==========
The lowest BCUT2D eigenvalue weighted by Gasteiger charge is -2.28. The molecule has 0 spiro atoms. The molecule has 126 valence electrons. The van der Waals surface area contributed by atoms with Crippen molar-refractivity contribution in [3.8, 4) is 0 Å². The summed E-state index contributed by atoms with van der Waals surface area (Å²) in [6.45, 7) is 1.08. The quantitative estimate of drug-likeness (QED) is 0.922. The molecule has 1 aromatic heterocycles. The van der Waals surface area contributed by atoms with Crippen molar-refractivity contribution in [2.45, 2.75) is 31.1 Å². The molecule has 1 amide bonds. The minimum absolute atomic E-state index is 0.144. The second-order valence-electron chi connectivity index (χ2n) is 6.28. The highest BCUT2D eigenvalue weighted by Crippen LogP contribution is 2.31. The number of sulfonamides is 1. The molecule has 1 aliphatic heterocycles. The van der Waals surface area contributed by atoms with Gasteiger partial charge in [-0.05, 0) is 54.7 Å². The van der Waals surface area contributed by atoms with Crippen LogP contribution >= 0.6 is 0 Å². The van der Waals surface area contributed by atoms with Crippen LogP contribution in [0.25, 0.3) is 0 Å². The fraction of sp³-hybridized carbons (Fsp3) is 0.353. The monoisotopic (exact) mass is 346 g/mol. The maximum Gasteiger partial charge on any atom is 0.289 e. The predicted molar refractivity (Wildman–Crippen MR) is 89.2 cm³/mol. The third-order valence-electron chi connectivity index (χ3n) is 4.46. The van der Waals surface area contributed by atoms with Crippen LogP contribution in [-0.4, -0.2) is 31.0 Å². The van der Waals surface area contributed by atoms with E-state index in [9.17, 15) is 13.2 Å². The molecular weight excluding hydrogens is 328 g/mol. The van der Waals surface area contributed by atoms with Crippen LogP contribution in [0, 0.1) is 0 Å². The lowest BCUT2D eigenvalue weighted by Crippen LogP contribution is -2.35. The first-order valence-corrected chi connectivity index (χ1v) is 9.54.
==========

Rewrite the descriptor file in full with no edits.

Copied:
The lowest BCUT2D eigenvalue weighted by Gasteiger charge is -2.28. The molecule has 0 spiro atoms. The molecule has 126 valence electrons. The van der Waals surface area contributed by atoms with Crippen molar-refractivity contribution in [3.8, 4) is 0 Å². The summed E-state index contributed by atoms with van der Waals surface area (Å²) in [6.45, 7) is 1.08. The quantitative estimate of drug-likeness (QED) is 0.922. The molecule has 1 aromatic heterocycles. The van der Waals surface area contributed by atoms with Crippen molar-refractivity contribution in [2.45, 2.75) is 31.1 Å². The molecule has 1 amide bonds. The minimum absolute atomic E-state index is 0.144. The second-order valence-electron chi connectivity index (χ2n) is 6.28. The highest BCUT2D eigenvalue weighted by Crippen LogP contribution is 2.31. The number of sulfonamides is 1. The molecule has 1 aliphatic heterocycles. The van der Waals surface area contributed by atoms with Gasteiger partial charge in [-0.05, 0) is 54.7 Å². The van der Waals surface area contributed by atoms with Crippen LogP contribution >= 0.6 is 0 Å². The van der Waals surface area contributed by atoms with Crippen LogP contribution in [0.25, 0.3) is 0 Å². The fraction of sp³-hybridized carbons (Fsp3) is 0.353. The monoisotopic (exact) mass is 346 g/mol. The maximum Gasteiger partial charge on any atom is 0.289 e. The predicted molar refractivity (Wildman–Crippen MR) is 89.2 cm³/mol. The third-order valence-electron chi connectivity index (χ3n) is 4.46. The van der Waals surface area contributed by atoms with Crippen LogP contribution in [-0.4, -0.2) is 31.0 Å². The van der Waals surface area contributed by atoms with E-state index in [9.17, 15) is 13.2 Å². The molecular weight excluding hydrogens is 328 g/mol. The van der Waals surface area contributed by atoms with Crippen LogP contribution in [0, 0.1) is 0 Å². The lowest BCUT2D eigenvalue weighted by Crippen LogP contribution is -2.35. The first-order valence-corrected chi connectivity index (χ1v) is 9.54.